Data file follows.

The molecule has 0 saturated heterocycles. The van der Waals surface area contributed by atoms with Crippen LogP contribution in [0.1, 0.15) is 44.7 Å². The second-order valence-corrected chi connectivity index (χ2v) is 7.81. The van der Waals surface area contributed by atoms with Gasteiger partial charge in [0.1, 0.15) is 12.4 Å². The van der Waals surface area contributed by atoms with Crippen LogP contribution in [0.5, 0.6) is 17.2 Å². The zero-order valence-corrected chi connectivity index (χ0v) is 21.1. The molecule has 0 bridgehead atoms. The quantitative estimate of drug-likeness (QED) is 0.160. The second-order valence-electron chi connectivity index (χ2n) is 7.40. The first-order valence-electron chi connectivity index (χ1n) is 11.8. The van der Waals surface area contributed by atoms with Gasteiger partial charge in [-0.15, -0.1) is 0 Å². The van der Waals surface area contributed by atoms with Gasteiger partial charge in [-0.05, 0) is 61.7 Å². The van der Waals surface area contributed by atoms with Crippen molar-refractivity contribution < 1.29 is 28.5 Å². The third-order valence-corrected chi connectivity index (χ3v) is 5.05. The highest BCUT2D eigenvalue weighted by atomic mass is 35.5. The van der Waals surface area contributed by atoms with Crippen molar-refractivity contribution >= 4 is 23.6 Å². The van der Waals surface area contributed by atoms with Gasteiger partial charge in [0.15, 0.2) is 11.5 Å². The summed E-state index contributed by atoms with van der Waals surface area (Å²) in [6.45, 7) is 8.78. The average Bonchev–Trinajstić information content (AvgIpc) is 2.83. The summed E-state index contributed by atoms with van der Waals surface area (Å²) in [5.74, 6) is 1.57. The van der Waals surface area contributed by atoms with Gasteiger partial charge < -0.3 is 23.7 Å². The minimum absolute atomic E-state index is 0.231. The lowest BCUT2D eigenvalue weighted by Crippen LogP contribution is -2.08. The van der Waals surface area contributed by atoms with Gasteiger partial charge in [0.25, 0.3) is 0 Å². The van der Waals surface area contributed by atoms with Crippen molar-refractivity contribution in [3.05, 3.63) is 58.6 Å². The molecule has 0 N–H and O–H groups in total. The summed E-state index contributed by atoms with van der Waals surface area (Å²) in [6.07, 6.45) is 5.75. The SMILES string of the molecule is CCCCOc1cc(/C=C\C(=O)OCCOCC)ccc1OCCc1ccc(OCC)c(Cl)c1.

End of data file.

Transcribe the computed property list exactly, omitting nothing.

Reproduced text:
The molecule has 0 saturated heterocycles. The van der Waals surface area contributed by atoms with Crippen LogP contribution in [0.1, 0.15) is 44.7 Å². The second-order valence-corrected chi connectivity index (χ2v) is 7.81. The van der Waals surface area contributed by atoms with Gasteiger partial charge in [0.1, 0.15) is 12.4 Å². The van der Waals surface area contributed by atoms with Crippen LogP contribution in [0.5, 0.6) is 17.2 Å². The zero-order valence-corrected chi connectivity index (χ0v) is 21.1. The molecule has 0 bridgehead atoms. The quantitative estimate of drug-likeness (QED) is 0.160. The second-order valence-electron chi connectivity index (χ2n) is 7.40. The first-order valence-electron chi connectivity index (χ1n) is 11.8. The van der Waals surface area contributed by atoms with Gasteiger partial charge in [-0.15, -0.1) is 0 Å². The van der Waals surface area contributed by atoms with Gasteiger partial charge in [-0.05, 0) is 61.7 Å². The van der Waals surface area contributed by atoms with Crippen molar-refractivity contribution < 1.29 is 28.5 Å². The third-order valence-corrected chi connectivity index (χ3v) is 5.05. The highest BCUT2D eigenvalue weighted by atomic mass is 35.5. The van der Waals surface area contributed by atoms with Crippen molar-refractivity contribution >= 4 is 23.6 Å². The van der Waals surface area contributed by atoms with Gasteiger partial charge in [0.15, 0.2) is 11.5 Å². The summed E-state index contributed by atoms with van der Waals surface area (Å²) in [6.45, 7) is 8.78. The average Bonchev–Trinajstić information content (AvgIpc) is 2.83. The summed E-state index contributed by atoms with van der Waals surface area (Å²) in [5.74, 6) is 1.57. The van der Waals surface area contributed by atoms with Gasteiger partial charge < -0.3 is 23.7 Å². The minimum absolute atomic E-state index is 0.231. The lowest BCUT2D eigenvalue weighted by Crippen LogP contribution is -2.08. The van der Waals surface area contributed by atoms with Gasteiger partial charge in [0.25, 0.3) is 0 Å². The van der Waals surface area contributed by atoms with Crippen molar-refractivity contribution in [3.05, 3.63) is 58.6 Å². The molecule has 0 N–H and O–H groups in total. The summed E-state index contributed by atoms with van der Waals surface area (Å²) in [6.07, 6.45) is 5.75. The SMILES string of the molecule is CCCCOc1cc(/C=C\C(=O)OCCOCC)ccc1OCCc1ccc(OCC)c(Cl)c1.